Scotland is becoming increasingly reliant on importing energy from England to keep the lights on, new National Grid figures have shown.
The data shows that while the country still exports more energy than it imports, power is flowing north over the border more regularly, on one in every five days compared to one in six last year.
The statistics add to concern over the closure of Longannet coal power station in Fife, which is expected to remain open until 2020 at the latest and could shut within a year.
Data shows that on Boxing Day, wind power accounted for just one per cent of output in Scotland, leaving Longannet to make up the shortfall. On other days, wind accounted for as much as 40 per cent.
Over the Christmas weekend, from December 25 to 28, wind power met just five per cent of Scotland’s demand.
In the three years from 2012 to 2015, Scotland relied on English power for part of 231 out of 1036 days, or one in five.
For seven days in each year, Scotland imported electricity from England for a full 24 hour period
Rutherglen and Hamilton West MP Tom Greatrex, Labour’s shadow energy minister, blamed Scottish ministers for what he described as an increasing imbalance in energy generation mix north of the border, meaning the country was more reliant on importing energy during spikes in demand or when the wind was not blowing.
He said: “These new figures demonstrate that the consequence of a relentless pursuit of an increasingly imbalanced energy mix in Scotland is that we are more dependent on importing power from England when demand is highest. We are now reliant on the rest of the UK for power for at least part of one day in every five.
“With power flowing from south to north at crucial points, these figures show how we can no longer comfortably rely on the idea that we in Scotland remain an energy exporter other than at times when there is an over-supply of electricity.”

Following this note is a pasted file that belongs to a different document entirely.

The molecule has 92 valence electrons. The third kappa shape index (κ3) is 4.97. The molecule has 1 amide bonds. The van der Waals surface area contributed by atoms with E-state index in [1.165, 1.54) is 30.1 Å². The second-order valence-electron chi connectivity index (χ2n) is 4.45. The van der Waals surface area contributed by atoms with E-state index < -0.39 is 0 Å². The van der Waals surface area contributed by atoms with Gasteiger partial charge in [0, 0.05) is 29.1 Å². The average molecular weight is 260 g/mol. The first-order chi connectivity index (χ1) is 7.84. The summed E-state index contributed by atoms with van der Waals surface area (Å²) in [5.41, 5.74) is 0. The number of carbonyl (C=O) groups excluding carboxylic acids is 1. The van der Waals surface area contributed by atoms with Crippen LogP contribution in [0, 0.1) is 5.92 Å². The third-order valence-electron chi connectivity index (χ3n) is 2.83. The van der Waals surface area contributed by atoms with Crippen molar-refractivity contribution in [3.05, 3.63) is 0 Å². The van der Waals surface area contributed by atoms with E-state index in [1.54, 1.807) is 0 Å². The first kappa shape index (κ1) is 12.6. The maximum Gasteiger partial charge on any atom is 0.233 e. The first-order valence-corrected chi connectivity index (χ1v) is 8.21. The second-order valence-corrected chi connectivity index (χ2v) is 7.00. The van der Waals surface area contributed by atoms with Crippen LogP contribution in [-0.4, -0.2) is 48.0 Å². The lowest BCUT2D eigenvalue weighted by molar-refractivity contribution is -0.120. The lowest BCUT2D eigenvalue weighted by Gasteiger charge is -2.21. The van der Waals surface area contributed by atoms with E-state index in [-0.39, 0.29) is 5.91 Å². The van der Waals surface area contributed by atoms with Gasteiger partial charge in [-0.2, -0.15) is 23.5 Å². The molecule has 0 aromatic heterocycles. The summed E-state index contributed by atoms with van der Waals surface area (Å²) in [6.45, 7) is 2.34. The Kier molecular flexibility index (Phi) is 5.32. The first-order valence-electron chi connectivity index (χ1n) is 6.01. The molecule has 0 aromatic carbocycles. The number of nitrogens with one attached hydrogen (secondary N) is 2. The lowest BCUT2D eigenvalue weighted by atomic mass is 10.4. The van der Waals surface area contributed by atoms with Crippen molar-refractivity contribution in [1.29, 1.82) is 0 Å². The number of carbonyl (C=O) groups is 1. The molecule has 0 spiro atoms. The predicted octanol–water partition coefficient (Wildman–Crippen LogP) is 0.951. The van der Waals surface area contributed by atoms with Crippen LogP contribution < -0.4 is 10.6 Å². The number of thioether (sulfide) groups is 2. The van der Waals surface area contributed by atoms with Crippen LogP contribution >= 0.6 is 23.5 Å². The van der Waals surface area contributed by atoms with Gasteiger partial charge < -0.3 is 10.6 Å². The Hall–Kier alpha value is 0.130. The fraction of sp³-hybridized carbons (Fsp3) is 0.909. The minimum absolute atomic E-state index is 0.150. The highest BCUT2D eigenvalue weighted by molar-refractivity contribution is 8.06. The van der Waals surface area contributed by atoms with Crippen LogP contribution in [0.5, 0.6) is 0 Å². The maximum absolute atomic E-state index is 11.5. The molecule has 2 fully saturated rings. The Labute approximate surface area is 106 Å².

He said the figures would “compound” concerns about the lack of balance within Scotland.
“Having a separate energy generation and transmission framework would have left us at a disadvantage,” he said. “On Boxing Day, when wind generated less than one per cent of the power from Scotland going into the grid, Longannet met 40% of our electricity demand through coal. That is why we need to ensure we have a balanced energy mix across the UK for the future – so these peaks in demand and unpredicted low wind yields can be managed.
“Holyrood policies have driven an increasing imbalance in our energy generation mix in Scotland, leaving us more reliant on the rest of the UK for power at times of high demand and low renewable generation, than the rest of the UK is on power generated here.”
The Scottish Government said it was Scottish and European energy that keeps the lights on across Britain.
A spokeswoman added: “Scotland is a substantial and reliable exporter of electricity, with well over a quarter of all power generation exported in 2013.
“National Grid director Mike Calviou stated during evidence to the Economy, Energy and Tourism Committee on March 11 that around 90 per cent of the time electricity flows from Scotland south to England, with it flowing in the opposite direction only 10 per cent of the time.
“The Government has always advocated a balanced electricity mix, with baseload thermal generation playing a key role, alongside renewables. “That aim is made harder to achieve by UK grid charges, introduced under a Labour Government in 2005, which unfairly penalise Scottish generation.”
|Wind Watch relies entirely
on User Funding